If you want to dip your toes in the marketing world, but aren’t ready (or aren’t hireable enough) full-time job, give freelancing a try. Apparently it’s a good time to do so.
Every quarter and year, Elance looks at which industries are hiring freelancers. Looking at last year’s data, marketing grew in leaps and bounds in specific niches:
- Digital marketing
- Social media
- Content writing
- Blog writing
- Web design
- Graphic design
Local Economies No Longer an Issue
One hypothesis on why earnings have increased so drastically (just digital marketing saw a 190% increase year-on-year) is that geography is no longer a barrier to finding good talent. So if an employer runs an office out of Church Point, Louisiana (population 4,575), he can find talent anywhere in the world. That opens up the possibility to finding better talent. What that means for you as that talent is that you aren’t limited to finding a job within commuting distance.
The report showed that Rhode Island, whose unemployment rate is 10.2% showed an 89% increase in earnings for marketing freelancers. So in addition to removing geographic barriers, the freelancing industry is helping alleviate a bit of that unemployment rate to boot!
More Marketing, More Jobs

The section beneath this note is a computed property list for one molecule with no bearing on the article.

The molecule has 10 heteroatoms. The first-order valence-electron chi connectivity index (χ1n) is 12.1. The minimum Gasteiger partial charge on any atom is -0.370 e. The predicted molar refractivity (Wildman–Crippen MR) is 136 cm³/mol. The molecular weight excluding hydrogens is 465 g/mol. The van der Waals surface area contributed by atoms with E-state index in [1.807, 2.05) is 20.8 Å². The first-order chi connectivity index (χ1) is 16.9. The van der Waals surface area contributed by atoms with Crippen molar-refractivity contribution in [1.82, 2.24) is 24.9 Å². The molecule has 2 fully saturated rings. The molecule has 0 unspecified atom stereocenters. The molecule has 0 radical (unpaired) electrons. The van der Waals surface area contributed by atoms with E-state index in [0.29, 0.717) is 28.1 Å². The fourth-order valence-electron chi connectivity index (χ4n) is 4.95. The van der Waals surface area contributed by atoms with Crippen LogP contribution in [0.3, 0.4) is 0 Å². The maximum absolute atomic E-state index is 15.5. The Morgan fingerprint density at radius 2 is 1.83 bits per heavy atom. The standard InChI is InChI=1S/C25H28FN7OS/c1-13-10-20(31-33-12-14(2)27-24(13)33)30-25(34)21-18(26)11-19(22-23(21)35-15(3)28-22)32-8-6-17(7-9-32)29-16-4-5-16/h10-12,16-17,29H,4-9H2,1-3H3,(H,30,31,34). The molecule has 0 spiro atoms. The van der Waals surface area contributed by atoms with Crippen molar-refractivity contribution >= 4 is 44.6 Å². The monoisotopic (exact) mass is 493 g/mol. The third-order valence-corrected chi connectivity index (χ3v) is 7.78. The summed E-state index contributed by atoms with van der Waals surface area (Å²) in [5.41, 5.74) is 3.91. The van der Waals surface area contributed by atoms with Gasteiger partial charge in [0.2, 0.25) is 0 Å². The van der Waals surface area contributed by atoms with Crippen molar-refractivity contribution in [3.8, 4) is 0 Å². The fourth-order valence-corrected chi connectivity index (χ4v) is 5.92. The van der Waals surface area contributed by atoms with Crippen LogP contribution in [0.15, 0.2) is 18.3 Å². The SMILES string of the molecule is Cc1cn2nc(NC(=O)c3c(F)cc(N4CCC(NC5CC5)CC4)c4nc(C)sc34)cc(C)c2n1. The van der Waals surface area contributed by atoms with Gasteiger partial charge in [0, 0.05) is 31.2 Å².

While a few years ago, companies of every size held back on social media and blogging as part of their marketing strategy, they’re embracing them like crazy now. And that means that they need more bloggers, social media strategists and overall Internet marketing experts. But that doesn’t always mean they want to hire full-time roles. Often this work can be done part-time externally, which saves the company on benefits, salaries and overhead.
If you’re smart about it, you can piece together a decent living through freelancing. Find a few clients who need content marketing, design work or social media execution — all of which tend to be ongoing work — and you’ve got yourself a paycheck!
How to Start Freelancing in Marketing
Step 1: Search for Gigs. If you’ve got some experience in marketing, you can start looking for projects on sites like Elance, as well as Guru.com and others. Beef up your profile as much as possible: add samples of your work to your portfolio so potential clients can see what you’ve done.
These sites let you search categories for projects. Some will be one-time projects, while others may need someone long-term. Make sure you have the skills the project requires, and send a well-crafted application letter, targeting the key points you feel make you qualified. If you’ve worked on similar projects, make sure to say so, as many employers would be more comfortable with someone who has worked in their industry before.
Step 2: Get a Website and Blog. Build a simple website that also highlights your work, outlines your services, and provides contact information. It’s wise to start a blog and write about the areas you want work in. The more you demonstrate your expertise, the easier it is for potential employers to trust in your skills and hire you.
Step 3: Network. Reach out to companies in your area — especially smaller ones that might not have in-house marketing and let them know the services you offer. Also connect with marketing agencies, as often they have more work than they can handle and need extra help.
It may take a while, but you’ll find that once you get a few projects under your belt, you’ll have some experience to back you up and it will because easier to close a new project.